Green Power for when the Power Goes Out

c Wiki Media from Olympus Digital Camera

Matt Johnson of Namaste Solar and Stu Cummings of Go Electric Colorado  share climate friendly ways to keep your home power going, even if power from your utility suddenly goes out.  It’s a discussion spurred by April’s massive power outages, when Xcel Energy Colorado abruptly shut off power to over 150,000 Denver Metro homes, citing concerns that downed power lines might spark a wildfire.

Hosts: Shelley Schlender, Esther Frost
Producer: Shelley Schlender
Executive Producer: Shelley Schlender

 

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The Dirt on Composting

Photo credit: CU Boulder

Composting for Human, Soil and Climate Health  (start time: 4:39) It’s late spring, when many people are out gardening, planting vegetables, and spreading compost on the soil to give those veggies a leg up. Composting also benefits the planet.  If dumped into landfills, organic waste breaks down and releases methane, a greenhouse gas far more potent, if shorter-lasting, than carbon dioxide at trapping heat in the atmosphere. Municipal solid waste landfills are a major source of methane emissions. On this week’s show, host Susan Moran talks with two experts about the climate, ecological and human health benefits of composting, and some roadblocks to increasing the low rates of composting in the U.S., including Colorado.  Dan Matsch is the director of the Compost Department at Eco-Cycle in Boulder. He had been a commercial organic farmer for many years. Mark Easter is an ecologist focusing on the  carbon footprint of food and fiber. He worked for many years as a research research associate at Colorado State University. And Mark is the author of the forthcoming book The Blue Plate: A Food Lover’s Guide to Climate Chaos (September 2024, Patagonia).

Hosts: Susan Moran, Joel Parker
Producer: Susan Moran
Engineer: Joel Parker
Headline contributor: Shelley Schlender
Executive Producer: Shelley Schlener 

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Why a Parliament of Owls?

On this week’s show, Beth speaks with Jennifer Ackerman, about her new book, What an Owl Knows: The New Science of the World’s Most Enigmatic Birds. In a writing career spanning over three decades, Jennifer has covered many aspects of science and nature but recently has focused on birds. In the book she regales the reader with the amazing adaptations of owls to their predatory lifestyle, and visits to many field biologists studying these avian hunters. You can see the fantastic photography of owl flight as captured by the BBC here.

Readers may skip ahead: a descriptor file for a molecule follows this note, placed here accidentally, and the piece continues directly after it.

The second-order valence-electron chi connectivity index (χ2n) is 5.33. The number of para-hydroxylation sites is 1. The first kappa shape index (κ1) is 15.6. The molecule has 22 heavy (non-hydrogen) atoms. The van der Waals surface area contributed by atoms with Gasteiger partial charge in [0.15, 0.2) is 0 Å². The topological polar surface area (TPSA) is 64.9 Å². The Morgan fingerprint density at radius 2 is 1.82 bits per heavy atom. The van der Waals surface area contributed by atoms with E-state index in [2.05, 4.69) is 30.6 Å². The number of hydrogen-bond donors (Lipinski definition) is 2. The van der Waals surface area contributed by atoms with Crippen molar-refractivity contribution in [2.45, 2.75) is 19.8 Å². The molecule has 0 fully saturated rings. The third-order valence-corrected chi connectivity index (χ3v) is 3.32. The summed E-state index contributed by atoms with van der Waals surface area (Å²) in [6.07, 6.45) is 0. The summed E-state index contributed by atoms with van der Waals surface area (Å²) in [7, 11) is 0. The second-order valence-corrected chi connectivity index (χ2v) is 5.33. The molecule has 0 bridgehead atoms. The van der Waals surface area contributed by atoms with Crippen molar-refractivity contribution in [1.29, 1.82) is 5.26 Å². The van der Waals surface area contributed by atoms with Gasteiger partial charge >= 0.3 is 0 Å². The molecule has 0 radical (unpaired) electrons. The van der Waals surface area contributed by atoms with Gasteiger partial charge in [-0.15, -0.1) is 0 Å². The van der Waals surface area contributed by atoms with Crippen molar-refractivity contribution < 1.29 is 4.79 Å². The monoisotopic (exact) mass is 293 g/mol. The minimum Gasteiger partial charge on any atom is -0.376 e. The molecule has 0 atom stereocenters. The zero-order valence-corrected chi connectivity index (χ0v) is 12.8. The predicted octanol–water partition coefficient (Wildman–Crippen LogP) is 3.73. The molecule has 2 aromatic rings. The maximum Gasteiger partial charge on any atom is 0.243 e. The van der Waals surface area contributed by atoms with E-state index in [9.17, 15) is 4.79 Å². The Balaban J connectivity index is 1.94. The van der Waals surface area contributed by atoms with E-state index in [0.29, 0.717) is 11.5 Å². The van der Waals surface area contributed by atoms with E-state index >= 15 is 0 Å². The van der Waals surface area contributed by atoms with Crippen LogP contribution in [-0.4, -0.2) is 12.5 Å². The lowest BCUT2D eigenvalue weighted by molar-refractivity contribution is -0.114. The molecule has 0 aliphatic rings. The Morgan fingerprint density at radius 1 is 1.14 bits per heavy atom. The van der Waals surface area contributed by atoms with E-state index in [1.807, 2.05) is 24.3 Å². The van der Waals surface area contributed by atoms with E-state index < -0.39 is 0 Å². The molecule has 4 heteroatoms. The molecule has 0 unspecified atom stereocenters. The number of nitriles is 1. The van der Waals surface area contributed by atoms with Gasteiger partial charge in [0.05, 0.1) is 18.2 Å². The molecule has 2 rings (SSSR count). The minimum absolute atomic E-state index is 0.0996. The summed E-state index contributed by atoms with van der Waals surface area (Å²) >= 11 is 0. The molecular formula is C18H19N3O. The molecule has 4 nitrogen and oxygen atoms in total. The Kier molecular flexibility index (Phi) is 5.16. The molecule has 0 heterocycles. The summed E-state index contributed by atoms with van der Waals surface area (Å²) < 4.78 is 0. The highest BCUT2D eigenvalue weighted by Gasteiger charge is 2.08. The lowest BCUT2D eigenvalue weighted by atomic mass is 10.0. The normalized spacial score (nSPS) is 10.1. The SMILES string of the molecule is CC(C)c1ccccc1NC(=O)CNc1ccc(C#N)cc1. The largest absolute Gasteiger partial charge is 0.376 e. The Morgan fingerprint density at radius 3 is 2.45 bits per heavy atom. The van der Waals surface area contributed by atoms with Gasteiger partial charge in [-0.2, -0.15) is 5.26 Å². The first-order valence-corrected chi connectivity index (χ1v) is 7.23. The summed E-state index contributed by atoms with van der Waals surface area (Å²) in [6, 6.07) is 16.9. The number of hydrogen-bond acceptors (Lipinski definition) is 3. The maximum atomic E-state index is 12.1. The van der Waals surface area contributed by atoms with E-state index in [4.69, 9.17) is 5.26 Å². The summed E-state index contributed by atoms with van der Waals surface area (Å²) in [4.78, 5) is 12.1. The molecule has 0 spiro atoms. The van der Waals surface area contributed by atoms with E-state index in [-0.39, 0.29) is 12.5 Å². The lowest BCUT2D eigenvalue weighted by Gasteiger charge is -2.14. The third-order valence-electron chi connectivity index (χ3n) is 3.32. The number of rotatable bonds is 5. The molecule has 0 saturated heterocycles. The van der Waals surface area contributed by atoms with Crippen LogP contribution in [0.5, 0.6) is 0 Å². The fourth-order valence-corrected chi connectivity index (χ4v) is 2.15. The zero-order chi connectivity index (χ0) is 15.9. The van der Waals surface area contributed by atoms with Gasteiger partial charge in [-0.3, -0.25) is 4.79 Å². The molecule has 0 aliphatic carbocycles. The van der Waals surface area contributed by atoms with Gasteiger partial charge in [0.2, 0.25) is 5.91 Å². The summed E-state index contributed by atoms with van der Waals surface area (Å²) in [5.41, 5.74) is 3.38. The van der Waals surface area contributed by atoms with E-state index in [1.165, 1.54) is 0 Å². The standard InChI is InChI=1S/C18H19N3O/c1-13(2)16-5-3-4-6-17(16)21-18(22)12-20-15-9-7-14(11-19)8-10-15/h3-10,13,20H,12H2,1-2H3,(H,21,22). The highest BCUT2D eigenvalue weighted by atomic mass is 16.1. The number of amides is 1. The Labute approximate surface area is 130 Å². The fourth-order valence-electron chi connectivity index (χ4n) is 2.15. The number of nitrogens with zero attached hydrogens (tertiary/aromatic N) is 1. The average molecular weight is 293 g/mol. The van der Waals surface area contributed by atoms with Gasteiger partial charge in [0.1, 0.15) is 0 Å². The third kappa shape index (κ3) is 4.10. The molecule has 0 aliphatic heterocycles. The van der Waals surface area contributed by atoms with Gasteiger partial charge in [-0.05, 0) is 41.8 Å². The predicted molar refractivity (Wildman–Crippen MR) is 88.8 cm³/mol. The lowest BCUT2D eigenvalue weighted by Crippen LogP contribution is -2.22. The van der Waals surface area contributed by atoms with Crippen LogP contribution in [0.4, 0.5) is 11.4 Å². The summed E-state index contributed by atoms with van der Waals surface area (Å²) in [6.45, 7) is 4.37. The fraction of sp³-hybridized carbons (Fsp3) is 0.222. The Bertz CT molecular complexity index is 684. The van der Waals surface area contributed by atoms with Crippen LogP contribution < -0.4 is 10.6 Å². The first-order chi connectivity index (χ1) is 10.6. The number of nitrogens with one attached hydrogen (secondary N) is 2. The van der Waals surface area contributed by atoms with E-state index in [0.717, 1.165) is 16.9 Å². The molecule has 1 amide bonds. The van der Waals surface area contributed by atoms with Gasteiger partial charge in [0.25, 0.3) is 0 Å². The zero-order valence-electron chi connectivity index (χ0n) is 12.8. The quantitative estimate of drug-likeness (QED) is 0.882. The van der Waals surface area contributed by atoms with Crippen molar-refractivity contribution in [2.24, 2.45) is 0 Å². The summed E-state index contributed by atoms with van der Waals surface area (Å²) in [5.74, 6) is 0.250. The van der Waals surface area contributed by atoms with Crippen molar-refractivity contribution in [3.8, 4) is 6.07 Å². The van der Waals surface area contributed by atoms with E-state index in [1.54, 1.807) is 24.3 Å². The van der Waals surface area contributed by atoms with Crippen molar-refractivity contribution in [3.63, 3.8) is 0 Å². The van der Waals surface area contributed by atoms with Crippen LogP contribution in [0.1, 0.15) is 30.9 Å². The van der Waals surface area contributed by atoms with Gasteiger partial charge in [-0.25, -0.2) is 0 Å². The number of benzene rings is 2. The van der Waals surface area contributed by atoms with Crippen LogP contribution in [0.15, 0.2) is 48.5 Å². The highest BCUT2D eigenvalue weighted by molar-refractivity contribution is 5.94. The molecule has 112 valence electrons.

Executive Producer: Shelley Schlender
Show Producer: Beth Bennett
Additional Contributions: Shelley Schlender & BBC Science
Engineer: Sam Fuqua

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Bees and Other Bugs

This week on How on Earth, we revisit bees and pollination biology. Beth spoke with Professor Michael Breed about honeybees and other pollinators. These insects provide crucial service to our agricultural systems by pollinating flowers whose seeds and fruit produce our foods. But many of us ignore or take them for granted. The Colorado State University Extension Service offers a lot of information on local pollinators.
You’ll also hear about the once-in-200-years event occurring when 13 and 17-year cicadas emerge this month.

Executive Producer: Shelley Schlender
Show Producer: Beth Bennett
Engineer: Sam Fuqua

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Birds & Habitat Preservation

Birds of Spring, Habitat Preservation (start time: 3:08)  It’s springtime, when many of us are woken up at the crack of dawn by a chorus of chickadees or other songbirds outside. To celebrate these emblems of spring, and World Migratory Bird Day (May 18), How On Earth’s Susan Moran interviews two bird/nature experts about the state of affairs for the North America bird population , including threats to their survival, efforts to preserve their habitats, and how we humans can get outside and appreciate the natural world while helping to give birds, insects and other wildlife a leg up.  Terri Schulz is senior conservation ecologist at The Nature Conservancy Colorado, focusing on preserving habitats throughout Colorado.  Dave Sutherland is a naturalist in Boulder who worked for many years as environmental education coordinator at the City of Boulder’s Open Space Mountain Parks. He leads frequent nature hikes.